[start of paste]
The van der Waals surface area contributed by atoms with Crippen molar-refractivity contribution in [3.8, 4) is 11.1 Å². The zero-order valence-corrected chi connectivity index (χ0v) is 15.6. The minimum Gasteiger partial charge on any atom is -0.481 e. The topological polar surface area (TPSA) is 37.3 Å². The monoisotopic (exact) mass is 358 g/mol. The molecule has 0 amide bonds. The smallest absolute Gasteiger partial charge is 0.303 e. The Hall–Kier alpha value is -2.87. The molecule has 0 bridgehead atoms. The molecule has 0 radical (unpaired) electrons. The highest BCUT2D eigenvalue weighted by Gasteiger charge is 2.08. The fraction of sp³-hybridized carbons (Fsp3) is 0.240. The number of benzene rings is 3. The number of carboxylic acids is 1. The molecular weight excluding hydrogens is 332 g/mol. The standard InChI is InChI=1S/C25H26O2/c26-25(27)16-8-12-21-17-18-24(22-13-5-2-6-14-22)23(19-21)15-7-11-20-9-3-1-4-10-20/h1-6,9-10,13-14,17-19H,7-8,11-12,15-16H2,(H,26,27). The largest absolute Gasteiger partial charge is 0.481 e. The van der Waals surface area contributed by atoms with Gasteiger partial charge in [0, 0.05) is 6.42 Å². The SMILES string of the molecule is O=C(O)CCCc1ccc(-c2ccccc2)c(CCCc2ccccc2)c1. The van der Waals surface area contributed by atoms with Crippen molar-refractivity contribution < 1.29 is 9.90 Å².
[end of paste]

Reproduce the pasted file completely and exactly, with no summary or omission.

The van der Waals surface area contributed by atoms with Crippen molar-refractivity contribution in [3.8, 4) is 11.1 Å². The zero-order valence-corrected chi connectivity index (χ0v) is 15.6. The minimum Gasteiger partial charge on any atom is -0.481 e. The topological polar surface area (TPSA) is 37.3 Å². The monoisotopic (exact) mass is 358 g/mol. The molecule has 0 amide bonds. The smallest absolute Gasteiger partial charge is 0.303 e. The Hall–Kier alpha value is -2.87. The molecule has 0 bridgehead atoms. The molecule has 0 radical (unpaired) electrons. The highest BCUT2D eigenvalue weighted by Gasteiger charge is 2.08. The fraction of sp³-hybridized carbons (Fsp3) is 0.240. The number of benzene rings is 3. The number of carboxylic acids is 1. The molecular weight excluding hydrogens is 332 g/mol. The standard InChI is InChI=1S/C25H26O2/c26-25(27)16-8-12-21-17-18-24(22-13-5-2-6-14-22)23(19-21)15-7-11-20-9-3-1-4-10-20/h1-6,9-10,13-14,17-19H,7-8,11-12,15-16H2,(H,26,27). The largest absolute Gasteiger partial charge is 0.481 e. The van der Waals surface area contributed by atoms with Gasteiger partial charge in [0, 0.05) is 6.42 Å². The SMILES string of the molecule is O=C(O)CCCc1ccc(-c2ccccc2)c(CCCc2ccccc2)c1. The van der Waals surface area contributed by atoms with Crippen molar-refractivity contribution < 1.29 is 9.90 Å².